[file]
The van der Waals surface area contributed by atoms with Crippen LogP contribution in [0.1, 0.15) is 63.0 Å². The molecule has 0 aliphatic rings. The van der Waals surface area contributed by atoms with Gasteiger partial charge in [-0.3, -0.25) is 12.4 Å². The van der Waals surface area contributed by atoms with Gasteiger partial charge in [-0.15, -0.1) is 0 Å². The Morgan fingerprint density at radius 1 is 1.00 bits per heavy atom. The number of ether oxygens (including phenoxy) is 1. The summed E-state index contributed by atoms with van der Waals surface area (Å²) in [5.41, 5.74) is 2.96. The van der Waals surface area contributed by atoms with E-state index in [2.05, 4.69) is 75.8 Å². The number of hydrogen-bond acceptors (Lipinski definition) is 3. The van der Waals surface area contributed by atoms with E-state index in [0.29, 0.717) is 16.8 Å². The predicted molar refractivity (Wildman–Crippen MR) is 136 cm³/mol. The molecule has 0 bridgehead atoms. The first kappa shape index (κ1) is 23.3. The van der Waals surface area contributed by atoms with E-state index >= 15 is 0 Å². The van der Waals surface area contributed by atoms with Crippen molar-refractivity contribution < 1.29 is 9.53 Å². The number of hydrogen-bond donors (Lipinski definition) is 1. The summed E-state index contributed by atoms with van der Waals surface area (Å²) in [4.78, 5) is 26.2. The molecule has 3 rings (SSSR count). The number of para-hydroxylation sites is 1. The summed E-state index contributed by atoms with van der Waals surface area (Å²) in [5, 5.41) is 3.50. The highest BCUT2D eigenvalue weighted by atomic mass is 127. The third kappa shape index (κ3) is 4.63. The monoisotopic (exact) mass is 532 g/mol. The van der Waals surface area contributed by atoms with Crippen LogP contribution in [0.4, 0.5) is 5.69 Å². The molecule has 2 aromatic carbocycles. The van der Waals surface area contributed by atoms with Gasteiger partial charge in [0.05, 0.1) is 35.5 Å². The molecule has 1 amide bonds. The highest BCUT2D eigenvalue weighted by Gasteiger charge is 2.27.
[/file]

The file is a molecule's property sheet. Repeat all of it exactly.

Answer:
The van der Waals surface area contributed by atoms with Crippen LogP contribution in [0.1, 0.15) is 63.0 Å². The molecule has 0 aliphatic rings. The van der Waals surface area contributed by atoms with Gasteiger partial charge in [-0.3, -0.25) is 12.4 Å². The van der Waals surface area contributed by atoms with Gasteiger partial charge in [-0.15, -0.1) is 0 Å². The Morgan fingerprint density at radius 1 is 1.00 bits per heavy atom. The number of ether oxygens (including phenoxy) is 1. The summed E-state index contributed by atoms with van der Waals surface area (Å²) in [5.41, 5.74) is 2.96. The van der Waals surface area contributed by atoms with E-state index in [2.05, 4.69) is 75.8 Å². The number of hydrogen-bond acceptors (Lipinski definition) is 3. The van der Waals surface area contributed by atoms with E-state index in [0.29, 0.717) is 16.8 Å². The predicted molar refractivity (Wildman–Crippen MR) is 136 cm³/mol. The molecule has 0 bridgehead atoms. The first kappa shape index (κ1) is 23.3. The van der Waals surface area contributed by atoms with E-state index >= 15 is 0 Å². The van der Waals surface area contributed by atoms with Crippen molar-refractivity contribution < 1.29 is 9.53 Å². The number of hydrogen-bond donors (Lipinski definition) is 1. The summed E-state index contributed by atoms with van der Waals surface area (Å²) in [4.78, 5) is 26.2. The molecule has 3 rings (SSSR count). The number of para-hydroxylation sites is 1. The summed E-state index contributed by atoms with van der Waals surface area (Å²) in [5, 5.41) is 3.50. The highest BCUT2D eigenvalue weighted by atomic mass is 127. The third kappa shape index (κ3) is 4.63. The monoisotopic (exact) mass is 532 g/mol. The van der Waals surface area contributed by atoms with Crippen LogP contribution in [0.4, 0.5) is 5.69 Å². The molecule has 2 aromatic carbocycles. The van der Waals surface area contributed by atoms with Gasteiger partial charge in [0.05, 0.1) is 35.5 Å². The molecule has 1 amide bonds. The highest BCUT2D eigenvalue weighted by Gasteiger charge is 2.27.